They found in India, Nepal, Bangladesh, Bhutan, Myanmar, Thailand, Sri Lanka, Laos, China, Cambodia, and Vietnam. The Sri Lankan and Sumatran elephant of Indonesia are restricted to their respective islands.

In India, they found in Uttar Pradesh, Yamuna River, foot of the Himalayas in Uttaranchal, northern West Bengal, foothills of Nagaland, Garo Hills, Khasi Hills, Arunachal Pradesh, Lower Brahmaputra, Barak Valley, western Assam, Mishmi Hills, Karbi Plateau, Jharkhand, Chhattisgarh, Tripura, Barak Valley, Western Ghats, Bhadra-Malnad, Eastern Ghats, Nilambur-Silent Valley, and Nilgiris.

Habit and habitat

They inhabit a wide range of grasslands and forest types, including scrub forest, rainforest and semi-cultivated forests, preferring areas that combine grass with low woody plants and trees. They are usually found in thick forests and moist deciduous lush green and semi-green forests.

Indian elephant is a social animal and occur in groups of related females, led by the oldest female.

Males leave their natal group when then reach sexual maturity. Once infants reach sexual maturity, females tend to stay with the herd, while males are driven away and may form small bachelor groups, or roam independently. The females remain in small family herds led by a matriarch who tends to be the oldest, largest and most experienced female.

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Indian elephant is a mega-herbivores animal, they consume up to 120 kg of grasses and other plant matter per day. They feed on wide variety of vegetation including grasses, leaves, shoots, barks, fruits, nuts and seeds.

They also need to drink up to 160 liters of water every day, and their trunk can take in 5-10 liters in one suck.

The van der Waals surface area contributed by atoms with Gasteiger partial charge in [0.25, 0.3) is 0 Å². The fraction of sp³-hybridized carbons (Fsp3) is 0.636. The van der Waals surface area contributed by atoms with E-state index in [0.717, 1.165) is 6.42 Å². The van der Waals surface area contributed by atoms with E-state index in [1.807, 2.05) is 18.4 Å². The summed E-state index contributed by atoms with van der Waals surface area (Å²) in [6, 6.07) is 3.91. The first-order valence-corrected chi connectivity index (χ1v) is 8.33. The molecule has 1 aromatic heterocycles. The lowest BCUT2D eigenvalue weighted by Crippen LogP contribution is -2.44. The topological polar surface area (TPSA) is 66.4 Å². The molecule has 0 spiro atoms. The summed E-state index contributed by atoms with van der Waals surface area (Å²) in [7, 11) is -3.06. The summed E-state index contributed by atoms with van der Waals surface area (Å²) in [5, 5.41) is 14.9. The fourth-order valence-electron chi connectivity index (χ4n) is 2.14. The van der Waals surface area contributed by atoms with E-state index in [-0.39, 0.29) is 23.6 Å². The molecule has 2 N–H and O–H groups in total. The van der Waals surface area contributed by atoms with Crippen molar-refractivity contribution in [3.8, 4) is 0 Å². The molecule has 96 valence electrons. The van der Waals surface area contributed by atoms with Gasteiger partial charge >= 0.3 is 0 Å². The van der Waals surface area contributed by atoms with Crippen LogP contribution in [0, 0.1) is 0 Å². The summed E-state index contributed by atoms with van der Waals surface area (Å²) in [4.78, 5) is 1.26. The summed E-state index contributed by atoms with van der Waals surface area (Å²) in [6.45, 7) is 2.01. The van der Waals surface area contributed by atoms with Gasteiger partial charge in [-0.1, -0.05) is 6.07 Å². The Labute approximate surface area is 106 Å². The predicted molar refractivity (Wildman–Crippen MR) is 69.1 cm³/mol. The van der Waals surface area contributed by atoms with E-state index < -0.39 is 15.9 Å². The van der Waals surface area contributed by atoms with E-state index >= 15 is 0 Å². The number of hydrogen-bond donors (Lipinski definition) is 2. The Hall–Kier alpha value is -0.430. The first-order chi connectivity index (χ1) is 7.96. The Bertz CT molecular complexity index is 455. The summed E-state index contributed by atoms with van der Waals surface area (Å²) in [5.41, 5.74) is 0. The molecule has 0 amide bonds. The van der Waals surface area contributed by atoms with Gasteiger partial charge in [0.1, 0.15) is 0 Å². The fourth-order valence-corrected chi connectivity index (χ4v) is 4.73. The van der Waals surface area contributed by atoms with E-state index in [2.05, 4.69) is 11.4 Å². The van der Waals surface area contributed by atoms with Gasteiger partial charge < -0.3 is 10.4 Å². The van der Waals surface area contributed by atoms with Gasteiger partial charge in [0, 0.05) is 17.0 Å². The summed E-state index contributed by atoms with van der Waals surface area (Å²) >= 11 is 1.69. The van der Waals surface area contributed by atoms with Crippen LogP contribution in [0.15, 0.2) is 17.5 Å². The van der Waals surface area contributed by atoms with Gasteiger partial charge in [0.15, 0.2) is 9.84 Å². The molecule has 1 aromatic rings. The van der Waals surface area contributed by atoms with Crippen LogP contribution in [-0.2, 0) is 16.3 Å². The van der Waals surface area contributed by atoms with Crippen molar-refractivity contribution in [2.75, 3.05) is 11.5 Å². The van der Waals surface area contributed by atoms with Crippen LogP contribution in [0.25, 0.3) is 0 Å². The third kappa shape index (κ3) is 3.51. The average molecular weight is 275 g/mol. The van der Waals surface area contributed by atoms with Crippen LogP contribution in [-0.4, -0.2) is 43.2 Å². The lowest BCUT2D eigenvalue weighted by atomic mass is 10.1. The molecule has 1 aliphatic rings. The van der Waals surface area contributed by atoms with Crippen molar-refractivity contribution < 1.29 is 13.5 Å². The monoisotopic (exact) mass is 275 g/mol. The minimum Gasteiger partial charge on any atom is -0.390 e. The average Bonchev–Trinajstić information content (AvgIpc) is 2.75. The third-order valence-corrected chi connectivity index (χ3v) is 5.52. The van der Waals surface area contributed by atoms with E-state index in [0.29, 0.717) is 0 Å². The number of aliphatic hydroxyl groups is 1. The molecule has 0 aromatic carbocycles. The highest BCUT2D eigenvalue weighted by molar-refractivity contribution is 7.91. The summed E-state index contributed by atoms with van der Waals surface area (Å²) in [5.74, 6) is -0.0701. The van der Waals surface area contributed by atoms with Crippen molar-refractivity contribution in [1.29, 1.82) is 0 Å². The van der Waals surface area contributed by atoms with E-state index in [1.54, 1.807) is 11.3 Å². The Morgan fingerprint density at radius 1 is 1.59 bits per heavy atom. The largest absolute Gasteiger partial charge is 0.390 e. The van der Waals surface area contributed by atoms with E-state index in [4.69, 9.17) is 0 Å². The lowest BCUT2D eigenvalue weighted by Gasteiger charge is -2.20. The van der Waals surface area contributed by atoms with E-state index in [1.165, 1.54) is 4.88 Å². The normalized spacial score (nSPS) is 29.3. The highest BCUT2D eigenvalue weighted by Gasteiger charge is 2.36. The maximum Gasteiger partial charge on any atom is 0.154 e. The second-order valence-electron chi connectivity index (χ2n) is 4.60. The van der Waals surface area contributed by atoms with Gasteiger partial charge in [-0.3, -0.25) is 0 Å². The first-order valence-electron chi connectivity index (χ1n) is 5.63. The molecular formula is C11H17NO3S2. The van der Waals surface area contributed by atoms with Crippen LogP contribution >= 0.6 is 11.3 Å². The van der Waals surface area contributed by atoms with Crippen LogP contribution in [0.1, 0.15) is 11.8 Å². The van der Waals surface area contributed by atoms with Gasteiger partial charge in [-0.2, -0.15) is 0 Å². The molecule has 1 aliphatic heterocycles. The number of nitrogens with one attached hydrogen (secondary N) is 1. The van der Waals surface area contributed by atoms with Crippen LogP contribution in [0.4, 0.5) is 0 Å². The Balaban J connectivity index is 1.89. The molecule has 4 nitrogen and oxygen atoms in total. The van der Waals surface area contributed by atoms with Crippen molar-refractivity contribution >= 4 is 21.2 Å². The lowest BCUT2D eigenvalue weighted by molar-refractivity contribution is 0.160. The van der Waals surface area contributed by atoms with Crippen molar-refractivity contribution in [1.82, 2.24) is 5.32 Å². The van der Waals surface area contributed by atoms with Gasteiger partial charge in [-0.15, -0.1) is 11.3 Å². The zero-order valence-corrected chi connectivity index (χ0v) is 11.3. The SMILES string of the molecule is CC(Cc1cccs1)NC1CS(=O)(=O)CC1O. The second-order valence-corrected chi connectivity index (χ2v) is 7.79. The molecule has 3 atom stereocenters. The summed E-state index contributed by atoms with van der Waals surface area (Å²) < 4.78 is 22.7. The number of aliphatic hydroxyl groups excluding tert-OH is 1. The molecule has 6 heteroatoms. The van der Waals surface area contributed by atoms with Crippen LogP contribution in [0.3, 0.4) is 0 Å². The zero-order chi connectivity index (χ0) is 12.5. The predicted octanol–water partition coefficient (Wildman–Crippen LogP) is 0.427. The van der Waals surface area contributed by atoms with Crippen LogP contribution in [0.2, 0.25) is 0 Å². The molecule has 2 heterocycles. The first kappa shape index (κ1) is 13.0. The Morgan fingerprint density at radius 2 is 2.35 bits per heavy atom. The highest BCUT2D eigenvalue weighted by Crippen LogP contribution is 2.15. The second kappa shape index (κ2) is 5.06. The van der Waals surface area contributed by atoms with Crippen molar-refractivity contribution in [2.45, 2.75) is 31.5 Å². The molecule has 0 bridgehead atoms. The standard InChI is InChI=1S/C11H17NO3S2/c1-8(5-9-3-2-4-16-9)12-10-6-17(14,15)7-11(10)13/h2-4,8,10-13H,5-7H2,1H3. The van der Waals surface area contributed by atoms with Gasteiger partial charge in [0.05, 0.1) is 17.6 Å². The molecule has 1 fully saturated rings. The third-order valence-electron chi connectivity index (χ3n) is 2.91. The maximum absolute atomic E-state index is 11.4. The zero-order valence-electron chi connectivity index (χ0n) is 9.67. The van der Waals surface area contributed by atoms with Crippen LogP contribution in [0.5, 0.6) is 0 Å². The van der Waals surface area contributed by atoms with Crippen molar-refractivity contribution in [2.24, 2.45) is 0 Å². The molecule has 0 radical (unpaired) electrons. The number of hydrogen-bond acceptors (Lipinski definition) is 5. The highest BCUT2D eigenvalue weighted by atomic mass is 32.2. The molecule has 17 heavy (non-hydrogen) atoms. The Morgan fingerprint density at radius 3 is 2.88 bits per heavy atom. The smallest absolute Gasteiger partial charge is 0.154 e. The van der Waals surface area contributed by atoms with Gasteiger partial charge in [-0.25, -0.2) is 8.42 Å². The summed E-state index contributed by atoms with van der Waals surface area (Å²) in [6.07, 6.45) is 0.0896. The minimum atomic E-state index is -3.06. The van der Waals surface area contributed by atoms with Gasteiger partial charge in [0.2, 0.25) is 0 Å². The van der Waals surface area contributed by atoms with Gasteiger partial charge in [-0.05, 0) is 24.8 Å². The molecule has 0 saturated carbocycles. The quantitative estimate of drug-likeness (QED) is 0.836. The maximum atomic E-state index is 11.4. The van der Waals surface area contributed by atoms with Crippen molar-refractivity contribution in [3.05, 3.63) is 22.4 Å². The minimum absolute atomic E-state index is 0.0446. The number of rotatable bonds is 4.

Elephants are highly intelligent and long-lived animals. Elephants are able to swim for long distances.

Elephants have far superior hearing than humans and their large ears act as amplifiers. They have excellent sense of smell. The Indian Elephant’s eyes are small and they have poor eyesight.

One of the softest parts of their body is at the back of the ears, which is called the knuckle. Elephant trainers, use their feet to steer or give commands to the animal via the knuckle at the back of the ears.

When males reach 20 years old they start coming into ‘musth’, an extreme state of arousal when levels of testosterone in the blood may increase 20 times. This state lasts about three weeks and during this time the individual will become aggressive and wander widely in search of females.

There is no specific mating season for the Indian Elephants. Both sexes may become sexually mature at as early as 8 to 10 years, but males usually do not reach sexual activity until 14 to 18 years.

Click here to view State wise list of Indian state birds (symbols) – updated

When the habitat conditions are favorable, female elephants may give birth to a calf every 2.5-4 years, otherwise every 5-8 years.

Gestation period is between 19.5 to 21.5 months. Child of Indian elephant, remains with its mother until it is around 5 years old and gains its independence, with males often leaving the herd and female calves staying. The average lifespan of Indian elephant is 60 years.